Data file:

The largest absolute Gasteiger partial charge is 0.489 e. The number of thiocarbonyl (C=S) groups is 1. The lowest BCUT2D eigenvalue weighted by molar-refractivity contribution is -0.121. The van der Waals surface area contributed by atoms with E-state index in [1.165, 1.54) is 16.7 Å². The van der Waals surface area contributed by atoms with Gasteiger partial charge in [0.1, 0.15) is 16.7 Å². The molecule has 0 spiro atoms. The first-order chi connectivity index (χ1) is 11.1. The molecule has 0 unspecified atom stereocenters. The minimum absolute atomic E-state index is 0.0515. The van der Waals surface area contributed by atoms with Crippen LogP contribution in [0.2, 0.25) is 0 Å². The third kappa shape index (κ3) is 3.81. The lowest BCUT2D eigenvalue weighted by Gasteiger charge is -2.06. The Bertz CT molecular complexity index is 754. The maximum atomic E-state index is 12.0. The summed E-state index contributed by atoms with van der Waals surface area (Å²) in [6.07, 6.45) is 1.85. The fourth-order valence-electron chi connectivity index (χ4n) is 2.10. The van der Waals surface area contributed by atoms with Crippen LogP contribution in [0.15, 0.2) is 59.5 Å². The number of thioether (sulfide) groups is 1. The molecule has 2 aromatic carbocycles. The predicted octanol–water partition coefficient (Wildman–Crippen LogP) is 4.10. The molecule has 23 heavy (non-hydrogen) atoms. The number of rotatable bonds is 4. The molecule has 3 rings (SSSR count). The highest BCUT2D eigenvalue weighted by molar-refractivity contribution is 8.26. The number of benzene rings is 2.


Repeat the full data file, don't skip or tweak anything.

The largest absolute Gasteiger partial charge is 0.489 e. The number of thiocarbonyl (C=S) groups is 1. The lowest BCUT2D eigenvalue weighted by molar-refractivity contribution is -0.121. The van der Waals surface area contributed by atoms with E-state index in [1.165, 1.54) is 16.7 Å². The van der Waals surface area contributed by atoms with Gasteiger partial charge in [0.1, 0.15) is 16.7 Å². The molecule has 0 spiro atoms. The first-order chi connectivity index (χ1) is 11.1. The molecule has 0 unspecified atom stereocenters. The minimum absolute atomic E-state index is 0.0515. The van der Waals surface area contributed by atoms with Crippen LogP contribution in [0.2, 0.25) is 0 Å². The third kappa shape index (κ3) is 3.81. The lowest BCUT2D eigenvalue weighted by Gasteiger charge is -2.06. The Bertz CT molecular complexity index is 754. The maximum atomic E-state index is 12.0. The summed E-state index contributed by atoms with van der Waals surface area (Å²) in [6.07, 6.45) is 1.85. The fourth-order valence-electron chi connectivity index (χ4n) is 2.10. The van der Waals surface area contributed by atoms with Crippen LogP contribution in [0.15, 0.2) is 59.5 Å². The number of thioether (sulfide) groups is 1. The molecule has 2 aromatic carbocycles. The predicted octanol–water partition coefficient (Wildman–Crippen LogP) is 4.10. The molecule has 23 heavy (non-hydrogen) atoms. The number of rotatable bonds is 4. The molecule has 3 rings (SSSR count). The highest BCUT2D eigenvalue weighted by molar-refractivity contribution is 8.26. The number of benzene rings is 2.